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I had Windows originally, but tried Linux. I liked it enough, so I attempted to shrink the ntfs drive (not the system/boot) that Windows was using. I accidentally messed up the Windows OS. I reinstalled Windows which then caused my Linux install to fail. I recovered it using a boot recovery tool.

Now, everything seems to be working as it should; however, my partitions are a mess. I would like to clean them up. Specifically, I would like about half my hard drive devoted to Windows and half to Ubuntu. For the Ubuntu, I would like a swap, root, and home partition. Unfortunately, when I installed Ubuntu, I apparently did not do a good job.

enter image description here The partition with the label "data," along with a portion of sda5, is what I would like to be my home partition. In other words, I would to have separate partitions for my data/personal use and the OS itself. Right now, sda5 is being used as both. How do I separate the two without destroying grub, or otherwise messing up either Windows or Linux?

I realize similar questions have been asked before, but I could not a find an exact answer for my circumstances. I already have files on sda5; how do I go about moving them safely while reworking my partitions so as to separate the OS from my personal data?

Thanks so much.

I realize similar questions have been asked, but I hope my situation will be answered more clearly to meet my errors.

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The procedure you need is spelled out in the Ubuntu wiki entry "Partioning/Home Moving".

You need to run through these steps using the UUID associated with your sda7 partition. You can skip the step "Setup Partition" because you already have a partition there.

The procedure covers safely moving your home directory with all its data to the new partition.

I have run this procedure several times and it works great. It does get a little confusing when you get to the two sections headed "Encrypted File Systems". Since I do not believe your file system is encrypted, just skip these whole sections. Pick up again at the heading "Check Copying Worked", run the procedure until you hit "Encrypted File Systems" again, and then jump to "Preparing fstab for the switch".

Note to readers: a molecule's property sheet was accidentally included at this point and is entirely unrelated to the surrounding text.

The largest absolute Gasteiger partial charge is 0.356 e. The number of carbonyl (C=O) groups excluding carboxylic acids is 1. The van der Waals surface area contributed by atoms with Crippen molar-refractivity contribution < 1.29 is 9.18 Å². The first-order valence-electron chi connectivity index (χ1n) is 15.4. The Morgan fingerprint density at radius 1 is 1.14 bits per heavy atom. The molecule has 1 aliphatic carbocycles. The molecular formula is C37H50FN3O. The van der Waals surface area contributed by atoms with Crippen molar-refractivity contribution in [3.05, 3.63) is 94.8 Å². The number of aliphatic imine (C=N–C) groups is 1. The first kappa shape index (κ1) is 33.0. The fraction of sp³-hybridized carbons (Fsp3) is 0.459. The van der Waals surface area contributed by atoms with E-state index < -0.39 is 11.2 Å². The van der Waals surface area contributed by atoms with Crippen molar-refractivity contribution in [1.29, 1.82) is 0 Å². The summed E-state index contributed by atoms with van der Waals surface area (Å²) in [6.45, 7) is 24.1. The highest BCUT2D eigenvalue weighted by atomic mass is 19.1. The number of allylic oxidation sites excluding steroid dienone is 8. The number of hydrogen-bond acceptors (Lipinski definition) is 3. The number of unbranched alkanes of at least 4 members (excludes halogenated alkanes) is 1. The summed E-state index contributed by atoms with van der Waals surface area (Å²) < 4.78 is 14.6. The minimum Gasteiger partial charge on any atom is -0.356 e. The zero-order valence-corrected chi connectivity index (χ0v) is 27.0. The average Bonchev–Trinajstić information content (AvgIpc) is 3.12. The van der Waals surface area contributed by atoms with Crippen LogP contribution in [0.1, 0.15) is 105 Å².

Link-only answers are discouraged but it seems ridiculous to copy this lengthy procedure from an official Ubuntu wiki site.

If you have questions about the procedure, please come back and edit your question to include them.

After you move your home directory to the new partition, and have used it for a while to be sure that everything is OK, you can delete the old copy. This is covered in the procedure. After that, if you want to shrink sda5 and enlarge sda7, that will not be difficult to do.

Before you do anything related to this, I strongly suggest you have recent, tested backups of all data you care about or might care about in the future. Setting up a virtual machine simulation of your PC and performing the steps there first would also be a fine idea.

  • Thanks much. I will try it. I am sorry to have to ask a question that was essentially already answered. I figured there was documentation on the issue, but I was not able to locate it. – KellyM Apr 28 '17 at 11:48
  • I do have a quick question. To my understanding, separating \home and \ is essentially a bit of a safety measure. This might be a stupid question, but it does it matter if the partitions are separate logical partitions on the same extended partitions, or should they be separate primary partitions? Basically, would it be acceptable to mount /home, the swap partition, and / as a logical partitions underneath the same ( /sda3) extended partition? Thanks again. – KellyM Apr 29 '17 at 13:12
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    I do not think it matters, but I am not expert in that. I have done it both ways. You would be exposed to a physical drive failure in either case. If there are other considerations, I don't know. To me, the main reason to have separate /home is that it's so much easier to do a clean install of the OS instead of the sometimes problematic upgrade process. – Organic Marble Apr 29 '17 at 13:17

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